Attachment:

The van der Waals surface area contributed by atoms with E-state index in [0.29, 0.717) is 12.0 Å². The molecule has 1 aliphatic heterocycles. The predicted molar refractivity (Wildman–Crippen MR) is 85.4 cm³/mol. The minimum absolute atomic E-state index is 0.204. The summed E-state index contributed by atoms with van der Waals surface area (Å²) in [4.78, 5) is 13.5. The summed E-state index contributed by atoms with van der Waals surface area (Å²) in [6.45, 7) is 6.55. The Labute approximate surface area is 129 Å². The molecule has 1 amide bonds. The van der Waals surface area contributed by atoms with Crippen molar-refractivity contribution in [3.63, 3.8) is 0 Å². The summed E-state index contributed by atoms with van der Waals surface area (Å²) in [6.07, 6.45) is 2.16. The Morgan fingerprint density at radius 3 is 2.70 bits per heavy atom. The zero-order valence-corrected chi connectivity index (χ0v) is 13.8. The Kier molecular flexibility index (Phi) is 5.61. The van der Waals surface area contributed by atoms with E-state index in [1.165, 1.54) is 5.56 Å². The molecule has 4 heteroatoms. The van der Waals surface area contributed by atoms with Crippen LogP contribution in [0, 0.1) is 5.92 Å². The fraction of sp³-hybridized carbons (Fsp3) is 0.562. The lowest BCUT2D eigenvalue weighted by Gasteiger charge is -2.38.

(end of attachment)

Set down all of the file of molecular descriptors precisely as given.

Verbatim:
The van der Waals surface area contributed by atoms with E-state index in [0.29, 0.717) is 12.0 Å². The molecule has 1 aliphatic heterocycles. The predicted molar refractivity (Wildman–Crippen MR) is 85.4 cm³/mol. The minimum absolute atomic E-state index is 0.204. The summed E-state index contributed by atoms with van der Waals surface area (Å²) in [4.78, 5) is 13.5. The summed E-state index contributed by atoms with van der Waals surface area (Å²) in [6.45, 7) is 6.55. The Labute approximate surface area is 129 Å². The molecule has 1 amide bonds. The van der Waals surface area contributed by atoms with Crippen molar-refractivity contribution in [3.63, 3.8) is 0 Å². The summed E-state index contributed by atoms with van der Waals surface area (Å²) in [6.07, 6.45) is 2.16. The Morgan fingerprint density at radius 3 is 2.70 bits per heavy atom. The zero-order valence-corrected chi connectivity index (χ0v) is 13.8. The Kier molecular flexibility index (Phi) is 5.61. The van der Waals surface area contributed by atoms with E-state index in [1.165, 1.54) is 5.56 Å². The molecule has 4 heteroatoms. The van der Waals surface area contributed by atoms with Crippen LogP contribution in [0, 0.1) is 5.92 Å². The fraction of sp³-hybridized carbons (Fsp3) is 0.562. The lowest BCUT2D eigenvalue weighted by Gasteiger charge is -2.38.